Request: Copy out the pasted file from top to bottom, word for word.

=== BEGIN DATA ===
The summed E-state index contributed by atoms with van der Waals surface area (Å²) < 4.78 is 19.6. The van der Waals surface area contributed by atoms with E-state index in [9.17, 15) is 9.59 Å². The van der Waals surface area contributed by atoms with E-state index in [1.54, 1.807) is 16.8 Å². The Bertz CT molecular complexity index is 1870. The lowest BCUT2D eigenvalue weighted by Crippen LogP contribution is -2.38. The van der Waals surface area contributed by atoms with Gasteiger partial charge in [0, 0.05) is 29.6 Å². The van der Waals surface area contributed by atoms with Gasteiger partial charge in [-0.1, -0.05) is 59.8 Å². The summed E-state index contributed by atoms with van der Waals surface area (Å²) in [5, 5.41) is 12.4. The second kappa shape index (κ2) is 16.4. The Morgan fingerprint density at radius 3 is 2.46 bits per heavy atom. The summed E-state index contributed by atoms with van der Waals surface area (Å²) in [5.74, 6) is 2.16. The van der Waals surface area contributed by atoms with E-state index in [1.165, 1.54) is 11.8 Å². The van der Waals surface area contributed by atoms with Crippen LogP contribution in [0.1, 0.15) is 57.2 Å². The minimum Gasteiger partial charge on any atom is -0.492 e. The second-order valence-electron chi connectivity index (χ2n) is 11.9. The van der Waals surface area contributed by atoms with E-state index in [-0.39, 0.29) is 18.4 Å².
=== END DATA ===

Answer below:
The summed E-state index contributed by atoms with van der Waals surface area (Å²) < 4.78 is 19.6. The van der Waals surface area contributed by atoms with E-state index in [9.17, 15) is 9.59 Å². The van der Waals surface area contributed by atoms with E-state index in [1.54, 1.807) is 16.8 Å². The Bertz CT molecular complexity index is 1870. The lowest BCUT2D eigenvalue weighted by Crippen LogP contribution is -2.38. The van der Waals surface area contributed by atoms with Gasteiger partial charge in [0, 0.05) is 29.6 Å². The van der Waals surface area contributed by atoms with Gasteiger partial charge in [-0.1, -0.05) is 59.8 Å². The summed E-state index contributed by atoms with van der Waals surface area (Å²) in [5, 5.41) is 12.4. The second kappa shape index (κ2) is 16.4. The Morgan fingerprint density at radius 3 is 2.46 bits per heavy atom. The summed E-state index contributed by atoms with van der Waals surface area (Å²) in [5.74, 6) is 2.16. The van der Waals surface area contributed by atoms with E-state index in [1.165, 1.54) is 11.8 Å². The van der Waals surface area contributed by atoms with Crippen LogP contribution in [0.1, 0.15) is 57.2 Å². The minimum Gasteiger partial charge on any atom is -0.492 e. The second-order valence-electron chi connectivity index (χ2n) is 11.9. The van der Waals surface area contributed by atoms with E-state index in [-0.39, 0.29) is 18.4 Å².